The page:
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Stormont budget: Hundreds of nursing student places to be cut in NI

Stormont budget: Hundreds of nursing student places to be cut in NI

The number of nursing student places in Northern Ireland is to be cut by 300, BBC News NI has learned.

The Department of Health said the "difficult budgetary situation" meant hard choices were unavoidable.

The Royal College of Nursing's Northern Ireland director, Rita Devlin, described the move as an "act of destruction".

The department said it recognised the importance of staffing and was committed to 1,025 new nursing places.

This was the level in place before the New Decade, New Approach Deal, which included provision for an extra 300 nurse training places each year to address staff shortages and concerns over safety.


'Cuts will do irreparable damage'


But Ms Devlin said the news of cuts had left members "bewildered" and would have consequences for years.

"It is unimaginable that the Department of Health has been put in the position of having to cut the number of student nursing places for 2023-2024 because of the political and financial crisis in Northern Ireland," she explained.

"We currently have almost 3,000 vacant nursing posts in the health service here and a cut of this scale will do irreparable damage to patient care for years to come."

Ms Devlin added the move is a "penny-wise and pound-foolish approach to workforce".

Rita Devlin said nurses will be angered beyond belief at the department's latest move


"It seems that we have learnt nothing from the reductions in student numbers that took place between 2010 and 2015," she continued.

"This helped to create the nursing workforce crisis that we are now facing, and which is set to get much worse."

In a statement to BBC News NI, the department said because of New Decade, New Approach it had been possible to offer an additional 300 places for the past three years but the 2023/24 budget means it is not possible this year.

It added it "will look to expand places in future if the funding permits".


'Back to square one'


Ms Devlin said the additional training posts had been implemented by the department to put in place a "safe staffing framework to address the concerns being articulated by nurses here".

"An increase in student places of 300 per year for three years was a key part of this framework, and this was beginning to have an impact on the depleted nursing workforce.

"Now we are back to square one, and the consequences for the health and well-being of the people of Northern Ireland will be draconian."

As in the rest of the UK, NI's nursing workforce has been dealt a severe blow as numbers have dropped due to illness, retirement and despair over pay and conditions.

In 2015-2016, there were 712 training places. This had grown to 1,000 by 2019.

In 2022-2023, it was sitting at 1,325, but the number of places will now fall to 1,025 despite a growing population and need.

Meanwhile, a new system aimed at reducing the cost of hiring agency nurses to fill gaps in health rotas is being introduced in Northern Ireland from Monday.

It will mean that health trusts must choose from a list of 33 approved suppliers when they need extra nurses, midwives or healthcare support workers.

The plan was announced last October by then Health Minister Robin Swann.

The Department of Health said the new system will be phased in.


'More must be done'


Ms Devlin said the Royal College of Nursing welcomed the move as a "first step" towards addressing some of the recruitment and staff retention problems facing the nursing sector.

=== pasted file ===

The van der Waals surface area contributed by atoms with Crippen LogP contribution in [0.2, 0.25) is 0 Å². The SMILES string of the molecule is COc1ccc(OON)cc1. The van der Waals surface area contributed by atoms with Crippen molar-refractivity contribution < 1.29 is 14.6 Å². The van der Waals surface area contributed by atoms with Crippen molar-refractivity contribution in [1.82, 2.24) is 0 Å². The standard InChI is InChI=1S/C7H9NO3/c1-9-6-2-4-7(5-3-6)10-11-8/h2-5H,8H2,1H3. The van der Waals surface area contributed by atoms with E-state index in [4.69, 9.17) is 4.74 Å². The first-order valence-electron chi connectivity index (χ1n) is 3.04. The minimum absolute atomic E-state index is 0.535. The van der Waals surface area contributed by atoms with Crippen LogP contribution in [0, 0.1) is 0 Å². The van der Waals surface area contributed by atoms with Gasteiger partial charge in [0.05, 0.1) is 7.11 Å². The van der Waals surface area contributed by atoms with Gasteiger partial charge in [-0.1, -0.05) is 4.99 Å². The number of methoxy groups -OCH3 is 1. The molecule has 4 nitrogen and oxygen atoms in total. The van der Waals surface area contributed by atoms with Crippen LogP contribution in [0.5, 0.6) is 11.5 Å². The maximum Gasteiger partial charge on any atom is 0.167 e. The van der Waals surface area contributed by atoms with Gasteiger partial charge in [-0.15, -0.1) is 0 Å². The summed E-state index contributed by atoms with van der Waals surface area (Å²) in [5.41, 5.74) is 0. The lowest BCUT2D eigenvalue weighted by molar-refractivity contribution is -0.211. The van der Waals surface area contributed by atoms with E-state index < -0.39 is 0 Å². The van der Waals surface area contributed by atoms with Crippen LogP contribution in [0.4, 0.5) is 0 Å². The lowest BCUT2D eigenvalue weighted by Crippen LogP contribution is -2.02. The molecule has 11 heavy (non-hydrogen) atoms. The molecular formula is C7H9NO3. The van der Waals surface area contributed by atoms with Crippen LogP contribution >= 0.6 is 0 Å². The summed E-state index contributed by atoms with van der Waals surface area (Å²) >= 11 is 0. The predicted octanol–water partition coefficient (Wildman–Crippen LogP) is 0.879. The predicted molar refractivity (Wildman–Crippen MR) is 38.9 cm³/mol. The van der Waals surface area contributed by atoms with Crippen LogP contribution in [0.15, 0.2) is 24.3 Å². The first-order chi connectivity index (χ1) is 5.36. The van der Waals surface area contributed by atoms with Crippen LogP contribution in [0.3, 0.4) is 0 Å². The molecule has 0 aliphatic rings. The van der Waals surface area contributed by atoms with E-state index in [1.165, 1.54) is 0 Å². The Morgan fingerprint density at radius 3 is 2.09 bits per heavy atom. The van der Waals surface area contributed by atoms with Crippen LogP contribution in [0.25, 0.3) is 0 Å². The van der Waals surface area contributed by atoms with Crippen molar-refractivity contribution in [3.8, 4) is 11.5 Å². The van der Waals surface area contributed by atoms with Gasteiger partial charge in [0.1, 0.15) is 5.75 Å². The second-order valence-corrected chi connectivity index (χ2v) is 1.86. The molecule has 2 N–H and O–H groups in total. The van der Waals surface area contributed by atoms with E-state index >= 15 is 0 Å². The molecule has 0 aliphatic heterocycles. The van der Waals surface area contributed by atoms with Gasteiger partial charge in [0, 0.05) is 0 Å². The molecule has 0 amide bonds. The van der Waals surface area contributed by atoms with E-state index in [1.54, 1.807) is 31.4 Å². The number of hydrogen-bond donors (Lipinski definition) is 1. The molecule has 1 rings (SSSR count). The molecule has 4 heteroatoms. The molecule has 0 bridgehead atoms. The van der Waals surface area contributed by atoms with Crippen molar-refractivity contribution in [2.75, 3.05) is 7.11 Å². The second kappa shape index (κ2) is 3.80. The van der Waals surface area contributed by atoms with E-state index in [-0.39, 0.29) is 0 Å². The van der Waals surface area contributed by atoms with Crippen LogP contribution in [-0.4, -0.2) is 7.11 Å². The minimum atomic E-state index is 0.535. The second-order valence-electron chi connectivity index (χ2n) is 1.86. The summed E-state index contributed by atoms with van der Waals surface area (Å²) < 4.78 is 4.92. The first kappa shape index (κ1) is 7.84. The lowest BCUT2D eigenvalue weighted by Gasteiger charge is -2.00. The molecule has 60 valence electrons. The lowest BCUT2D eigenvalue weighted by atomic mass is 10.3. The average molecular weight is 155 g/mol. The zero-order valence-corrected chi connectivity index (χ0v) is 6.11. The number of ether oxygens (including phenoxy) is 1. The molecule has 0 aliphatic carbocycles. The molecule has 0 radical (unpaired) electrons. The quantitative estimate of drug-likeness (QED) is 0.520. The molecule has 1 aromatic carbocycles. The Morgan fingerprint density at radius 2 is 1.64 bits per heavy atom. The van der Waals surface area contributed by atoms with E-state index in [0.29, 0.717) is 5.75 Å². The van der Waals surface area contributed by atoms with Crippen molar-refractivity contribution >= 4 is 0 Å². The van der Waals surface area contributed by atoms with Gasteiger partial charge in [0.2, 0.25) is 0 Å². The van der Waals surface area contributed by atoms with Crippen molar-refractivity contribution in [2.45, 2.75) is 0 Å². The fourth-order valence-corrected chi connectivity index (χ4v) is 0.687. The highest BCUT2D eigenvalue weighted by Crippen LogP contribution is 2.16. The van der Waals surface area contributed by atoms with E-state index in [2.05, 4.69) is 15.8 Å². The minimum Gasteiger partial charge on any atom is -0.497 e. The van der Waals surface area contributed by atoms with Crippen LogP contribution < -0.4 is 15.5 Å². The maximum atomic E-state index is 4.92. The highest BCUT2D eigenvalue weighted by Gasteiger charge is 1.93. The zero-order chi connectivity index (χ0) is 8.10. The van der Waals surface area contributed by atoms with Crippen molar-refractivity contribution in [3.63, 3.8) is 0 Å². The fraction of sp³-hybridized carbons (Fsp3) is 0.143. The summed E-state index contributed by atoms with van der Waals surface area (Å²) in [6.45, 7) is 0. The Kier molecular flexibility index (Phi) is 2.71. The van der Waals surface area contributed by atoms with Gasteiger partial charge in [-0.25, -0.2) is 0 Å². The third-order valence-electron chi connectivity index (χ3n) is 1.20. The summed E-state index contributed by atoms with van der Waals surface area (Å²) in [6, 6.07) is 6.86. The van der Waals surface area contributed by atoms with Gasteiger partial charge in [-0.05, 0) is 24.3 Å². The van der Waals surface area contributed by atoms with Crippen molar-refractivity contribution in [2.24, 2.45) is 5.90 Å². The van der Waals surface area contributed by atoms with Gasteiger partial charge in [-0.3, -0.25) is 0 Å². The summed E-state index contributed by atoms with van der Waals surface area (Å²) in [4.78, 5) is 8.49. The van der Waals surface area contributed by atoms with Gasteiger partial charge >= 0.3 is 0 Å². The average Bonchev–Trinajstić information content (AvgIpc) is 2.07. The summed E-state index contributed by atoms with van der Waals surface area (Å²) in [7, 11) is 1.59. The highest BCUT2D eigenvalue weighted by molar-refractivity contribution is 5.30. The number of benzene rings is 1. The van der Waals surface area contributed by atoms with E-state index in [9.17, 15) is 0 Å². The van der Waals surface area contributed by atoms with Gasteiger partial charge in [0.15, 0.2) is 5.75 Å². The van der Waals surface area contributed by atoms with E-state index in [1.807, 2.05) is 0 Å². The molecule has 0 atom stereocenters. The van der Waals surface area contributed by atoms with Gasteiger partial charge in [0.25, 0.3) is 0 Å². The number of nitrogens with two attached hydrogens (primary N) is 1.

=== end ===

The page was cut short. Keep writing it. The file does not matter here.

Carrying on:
However, she said it would not solve all the issues and "more must be done" on pay and conditions to ensure nurses want to stay within the health service.

Agency nurses can often earn higher rates of hourly pay than NHS nurses


The Department of Health faced a bill of almost £140m for agency nurse shifts in the 2021/22 financial year, at a time when thousands of nursing posts were unfilled.

Health staff and unions have frequently criticised the increasing expenditure and dependence on private healthcare agencies to plug rota gaps in local hospitals and care homes.

They argue it can also compromise patient safety, due to the high turnover of temporary nurses working in unfamiliar wards.

Brenda McKay said nurses want to work for agencies that meet all required regulations


Agency work can be lucrative for nurses, as it often involves higher hourly rates of pay and greater control over their own working patterns.

It can, however, cause some resentment because experienced nurses may have to work alongside temporary staff who have less responsibility and yet receive more money for the same shift.

But it is also the case that many nurses supplement their income by taking extra shifts for private agencies.


'Fairly paid'


Brenda McKay, from Oberon Agency, said they are delighted to have been selected as a supplier.

"I think nurses are more informed about contracted agencies," she said.

"Now they've a better understanding, they want to work for an agency that meets all the requirements and regulations and they know that they're being fairly paid."

Permanent Secretary Peter May, the department's most senior civil servant, said the health service was facing unprecedented budgetary pressures and reducing agency spend was the right thing to do.

The department did not reveal the maximum hourly rates of pay it has agreed with the approved agencies to provide cover for various categories of nursing shifts.

However, a spokeswoman said the successful firms had submitted bids "within a pre-determined bid range set by the trusts" and the pay rates reflected factors like covering unsocial hours.

She added that for the agencies which will supply healthcare support workers the pay rates will be "aligned" with those paid to substantive staff.

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